MIAMI—Chris Andersen wore a stars-and-stripes headband Sunday morning, showed off the colorful array of tattoos that stretch from his neck to his ankles and virtually all spots in between, and spoke about himself in the third person.
He’s got 10 days to make an impression on the Miami Heat.
Seems like he’s already off to a good start.
The veteran forward-center signed a 10-day deal with the Heat on Sunday and worked out with his new club for the first time. For a team that’s looking for rebounding help, Andersen—who hasn’t appeared in an NBA game since playing with Denver last March—is hoping that he will be the answer.
“This opportunity and being with the defending champs, it’s a dream come true,” Andersen said. “They’re taking a chance with me and I’m here to give them everything I’ve got, defensively, diving on the floor, blocking shots, you know, the usual that a Birdman does and what Birdman brings.”
Birdman is the nickname he’s had for years.
The Heat are more than a little curious to find out if he can still fly.
“Typically, you’re not able to get a player of his caliber at this time of year,” Heat coach Erik Spoelstra said. “But three years ago he was the best in the game coming off the bench at his position, as a shotblocker and a rebounder. We’ve always liked him. We had him in our camp a long time ago, when he was just coming up in this league, pre-tattoo, and we liked him back then. Ever since then we’ve searched for ways to get him back.”
The Heat worked Andersen—who has averaged 5.4 points and 5.2 rebounds in 482 NBA games—out earlier this month, around the time they were starting a six-game road swing. They didn’t sign him immediately, but Andersen was doing two-a-day sessions in Miami while the Heat were gone and in essence scouting the way they played from studying their games closely during the trip.
If all goes well, Andersen is expected to make his Heat debut on Wednesday when Miami hosts Toronto.
“We love guys with chips who feel like they’ve got something to prove for a lot of teams not giving them an opportunity,” Heat forward LeBron James said. “Hopefully he plays with that type of intensity.”
Andersen’s past—and in some respects, his present—is dotted by off-court issues.
He was barred from the NBA for just over two years because of substance-abuse issues, and had his home in Colorado searched last May as part of an investigation into what was described as Internet-related crimes against children. He was excused from team activities by Denver to deal with the investigation, and the Nuggets waived him through the amnesty clause in July.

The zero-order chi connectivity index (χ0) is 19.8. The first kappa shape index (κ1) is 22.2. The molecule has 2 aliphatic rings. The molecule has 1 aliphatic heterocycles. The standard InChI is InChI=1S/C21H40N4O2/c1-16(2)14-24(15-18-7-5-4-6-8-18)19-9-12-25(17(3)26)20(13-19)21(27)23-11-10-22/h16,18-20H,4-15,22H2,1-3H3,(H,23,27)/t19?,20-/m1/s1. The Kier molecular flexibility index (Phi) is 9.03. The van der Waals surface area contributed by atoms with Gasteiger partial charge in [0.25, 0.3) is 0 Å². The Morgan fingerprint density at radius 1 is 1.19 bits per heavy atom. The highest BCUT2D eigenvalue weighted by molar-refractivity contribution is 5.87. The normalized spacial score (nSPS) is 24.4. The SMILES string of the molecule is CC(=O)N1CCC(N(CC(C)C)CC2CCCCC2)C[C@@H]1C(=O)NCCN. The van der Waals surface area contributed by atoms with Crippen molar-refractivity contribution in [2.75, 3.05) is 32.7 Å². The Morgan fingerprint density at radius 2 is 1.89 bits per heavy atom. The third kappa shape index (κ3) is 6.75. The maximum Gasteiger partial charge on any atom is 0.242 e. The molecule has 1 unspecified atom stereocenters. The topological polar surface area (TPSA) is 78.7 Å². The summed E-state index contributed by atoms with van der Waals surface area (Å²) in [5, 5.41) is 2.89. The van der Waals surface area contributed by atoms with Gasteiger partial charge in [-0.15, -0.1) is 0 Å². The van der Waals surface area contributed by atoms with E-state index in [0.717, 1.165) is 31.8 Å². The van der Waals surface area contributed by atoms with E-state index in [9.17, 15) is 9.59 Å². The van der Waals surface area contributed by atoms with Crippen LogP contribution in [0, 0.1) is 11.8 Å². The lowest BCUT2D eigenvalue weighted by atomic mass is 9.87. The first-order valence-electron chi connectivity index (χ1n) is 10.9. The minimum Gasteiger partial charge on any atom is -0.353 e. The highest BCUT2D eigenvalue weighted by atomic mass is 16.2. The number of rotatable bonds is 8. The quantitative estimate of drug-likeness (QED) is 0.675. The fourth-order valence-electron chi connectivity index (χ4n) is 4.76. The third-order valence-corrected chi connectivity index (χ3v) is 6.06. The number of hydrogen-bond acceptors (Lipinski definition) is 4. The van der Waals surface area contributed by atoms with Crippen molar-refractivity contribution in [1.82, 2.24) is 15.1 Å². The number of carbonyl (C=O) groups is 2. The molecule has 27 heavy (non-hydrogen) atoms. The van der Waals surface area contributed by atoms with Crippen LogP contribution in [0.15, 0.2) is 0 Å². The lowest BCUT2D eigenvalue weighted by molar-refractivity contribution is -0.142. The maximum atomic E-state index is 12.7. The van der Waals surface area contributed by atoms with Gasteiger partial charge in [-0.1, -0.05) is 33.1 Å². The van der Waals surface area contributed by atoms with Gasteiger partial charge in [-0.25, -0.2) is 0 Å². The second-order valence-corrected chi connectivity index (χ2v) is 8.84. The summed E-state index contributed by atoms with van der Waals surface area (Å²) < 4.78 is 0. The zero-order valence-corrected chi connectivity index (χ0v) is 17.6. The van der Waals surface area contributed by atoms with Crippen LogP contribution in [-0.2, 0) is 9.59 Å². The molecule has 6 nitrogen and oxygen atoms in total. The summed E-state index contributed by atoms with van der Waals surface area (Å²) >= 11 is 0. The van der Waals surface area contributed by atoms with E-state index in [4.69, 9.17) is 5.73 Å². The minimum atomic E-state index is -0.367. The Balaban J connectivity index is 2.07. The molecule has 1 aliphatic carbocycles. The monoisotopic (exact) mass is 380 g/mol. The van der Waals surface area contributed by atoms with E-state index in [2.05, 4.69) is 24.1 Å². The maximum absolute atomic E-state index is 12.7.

“There has been an investigation and I have cooperated fully with the authorities in Denver,” Andersen said. “I am not the target of the investigation and no arrests have been made and no charges have been filed against me. I’m grateful for this opportunity that the Miami Heat has given me.”
Spoelstra did not address Andersen’s off-court questions specifically, though insisted that Miami has no qualms about bringing him into the mix.
“We’ve done enough research on him. We feel he fits in very well,” Spoelstra said.
And yes, Heat president Pat Riley’s preference for players to not wear headbands—a policy that has been relaxed a bit in recent years—will not apply to Andersen.
He asked for permission, and apparently got it in a mildly comical manner.
“I was told about the code of conduct around here,” Andersen said. “I went into Pat Riley’s office and I asked him if it was cool if I could wear my headband, because I do a sweat a lot. And he was like, yeah, because he didn’t want me perspiring on his nice floor.”
No, what Riley wants is for him to rebound on his nice floor.
Rebounding has been a major question for the Heat in recent weeks, even while the team has held on to the top spot in the Eastern Conference race. So the team made roughly 21 feet worth of moves on Sunday, signing both Andersen and Jarvis Varnado to 10-day deals—it’s Varnado’s second such contract with Miami—and recalling another big man, Dexter Pittman from the NBA Development League team in Sioux Falls.
Miami entered Sunday ranked 29th in the 30-team NBA in rebounds per game.
“I’m here to help assist in any kind of rebounding or defense that I can provide to an already outstanding team who are defending champions,” Andersen said. “And I’m just ecstatic to be here and I’m ready to get back to blockin’ and rollin’.”
Andersen said he had his left knee scoped in August, but has been able to work out in Texas and Colorado while waiting for an NBA team to call. He didn’t reveal how good the knee feels now, though pointed to his tattoos as evidence that he’s got at least some level of pain tolerance.
“That ain’t gonna keep the Birdman from flyin’ and getting in there and getting some rebounds and bangin’ and playin’ hard,” Andersen said. “As you can see, I’m pretty much accustomed to pain. But it ain’t gonna stop me from coming out here and assisting these champions and trying to help them win another championship.”